New thinking needed to better manage risks posed by falling trees
- Another accident last month has once again stirred debate on how to deal with the many trees in Hong Kong’s urban areas, with a review of the inspection process a welcome start
The risk posed by falling trees continues to raise concerns in Hong Kong more than 14 years after the tragic death of a teenager prompted a policy overhaul.
A 15-metre flame tree crashed to the ground last month, smashing the windscreen of a school bus and causing minor injuries to the driver and a passenger. The tree also hit three cars. It is fortunate the accident did not result in death or serious injury.
The government has responded quickly, with the development minister, Bernadette Linn Hon-ho, pledging a review of the city’s tree management.
The Leisure and Cultural Services Department, responsible for the tree concerned, has launched an investigation and a report is due this month.
A task force will review tree management policies, focusing on inspections and follow up measures, and make recommendations by the end of the year.
Meanwhile, 10,000 flame trees of a similar size are to be checked. The government is right to be taking the accident seriously. There are currently nine government departments managing more than 1.6 million trees. Other trees are the responsibility of private landowners.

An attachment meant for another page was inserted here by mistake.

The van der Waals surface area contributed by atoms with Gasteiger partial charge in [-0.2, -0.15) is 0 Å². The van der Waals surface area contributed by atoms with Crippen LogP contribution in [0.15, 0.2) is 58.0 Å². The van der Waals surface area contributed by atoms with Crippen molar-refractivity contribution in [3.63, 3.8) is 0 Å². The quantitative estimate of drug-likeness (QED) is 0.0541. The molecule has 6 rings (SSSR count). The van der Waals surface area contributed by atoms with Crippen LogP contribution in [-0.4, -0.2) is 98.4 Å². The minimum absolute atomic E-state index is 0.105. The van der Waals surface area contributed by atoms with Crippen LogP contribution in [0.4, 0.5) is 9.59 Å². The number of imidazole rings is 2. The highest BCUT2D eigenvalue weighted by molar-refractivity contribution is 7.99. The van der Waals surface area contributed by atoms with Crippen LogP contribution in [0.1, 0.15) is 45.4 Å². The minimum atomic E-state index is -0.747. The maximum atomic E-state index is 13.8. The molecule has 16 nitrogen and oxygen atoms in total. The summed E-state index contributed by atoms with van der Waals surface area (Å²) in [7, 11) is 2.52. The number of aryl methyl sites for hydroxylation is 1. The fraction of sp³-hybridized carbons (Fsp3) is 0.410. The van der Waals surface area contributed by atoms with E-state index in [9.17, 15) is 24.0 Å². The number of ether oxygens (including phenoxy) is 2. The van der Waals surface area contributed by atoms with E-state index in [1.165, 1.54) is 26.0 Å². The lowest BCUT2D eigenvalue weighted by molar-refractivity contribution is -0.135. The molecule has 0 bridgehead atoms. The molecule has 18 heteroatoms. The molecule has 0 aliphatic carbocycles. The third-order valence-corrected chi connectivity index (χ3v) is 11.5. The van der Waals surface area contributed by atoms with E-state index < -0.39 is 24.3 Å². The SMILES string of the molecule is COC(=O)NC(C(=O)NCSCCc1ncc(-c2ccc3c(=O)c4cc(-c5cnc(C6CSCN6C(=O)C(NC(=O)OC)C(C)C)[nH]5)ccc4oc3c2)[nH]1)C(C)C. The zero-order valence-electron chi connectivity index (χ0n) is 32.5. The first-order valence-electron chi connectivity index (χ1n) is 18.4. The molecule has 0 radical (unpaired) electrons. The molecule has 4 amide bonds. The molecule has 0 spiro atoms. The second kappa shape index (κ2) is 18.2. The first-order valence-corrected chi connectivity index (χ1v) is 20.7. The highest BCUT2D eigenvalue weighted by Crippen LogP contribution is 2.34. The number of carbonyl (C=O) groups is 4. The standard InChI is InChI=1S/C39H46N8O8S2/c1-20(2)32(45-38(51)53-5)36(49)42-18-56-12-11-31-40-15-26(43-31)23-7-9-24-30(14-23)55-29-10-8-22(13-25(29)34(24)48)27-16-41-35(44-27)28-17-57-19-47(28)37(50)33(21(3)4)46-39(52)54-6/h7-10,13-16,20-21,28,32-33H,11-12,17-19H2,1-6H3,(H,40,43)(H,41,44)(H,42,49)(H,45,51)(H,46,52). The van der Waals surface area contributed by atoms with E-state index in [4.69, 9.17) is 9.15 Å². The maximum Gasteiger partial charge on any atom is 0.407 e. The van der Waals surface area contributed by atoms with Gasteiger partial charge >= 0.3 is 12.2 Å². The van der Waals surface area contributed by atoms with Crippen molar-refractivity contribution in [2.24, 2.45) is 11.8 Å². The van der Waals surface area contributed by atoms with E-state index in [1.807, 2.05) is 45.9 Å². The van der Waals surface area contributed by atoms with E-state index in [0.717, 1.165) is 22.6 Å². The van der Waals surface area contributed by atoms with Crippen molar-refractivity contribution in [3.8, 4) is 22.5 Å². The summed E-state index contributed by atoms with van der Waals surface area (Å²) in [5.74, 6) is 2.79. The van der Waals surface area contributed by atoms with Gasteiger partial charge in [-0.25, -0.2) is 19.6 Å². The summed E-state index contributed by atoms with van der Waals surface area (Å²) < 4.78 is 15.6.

Hong Kong’s trees, some of which are very old, are an essential feature of the city, making it a more pleasant place to live. But many of them line crowded streets. If they fall, the consequences can be catastrophic.
The death of the student in 2008 led to the setting up of a tree office to coordinate management and a risk assessment programme.
But there have been other fatal accidents. A cyclist was killed in 2011, a truck passenger died in 2012, a pregnant woman lost her life in 2014 and a domestic helper was killed in 2018.
A legislative council report in July reported there were about 200 “tree failures” a year. But the number increases dramatically during typhoons. More than 60,000 trees were uprooted during Typhoon Mangkhut in 2018.
A review of the inspection process is welcome. It is not feasible to examine every tree. The government has invested in new technology, including drones, to aid the process. But checks are still often conducted only on the surface, failing to detect internal decay.
The flame tree that fell last month appeared to have a problem with its roots. But longer-term action is needed to tackle shortcomings in the way in which trees are planted.
Experts have flagged a lack of space for roots to grow and use of poor soil as factors that make them more likely to fall.
The issue of tree safety has troubled Hong Kong for too long now. The victims of the latest accident had a lucky escape. Care must now be taken to ensure similar incidents do not occur in future, with more serious consequences.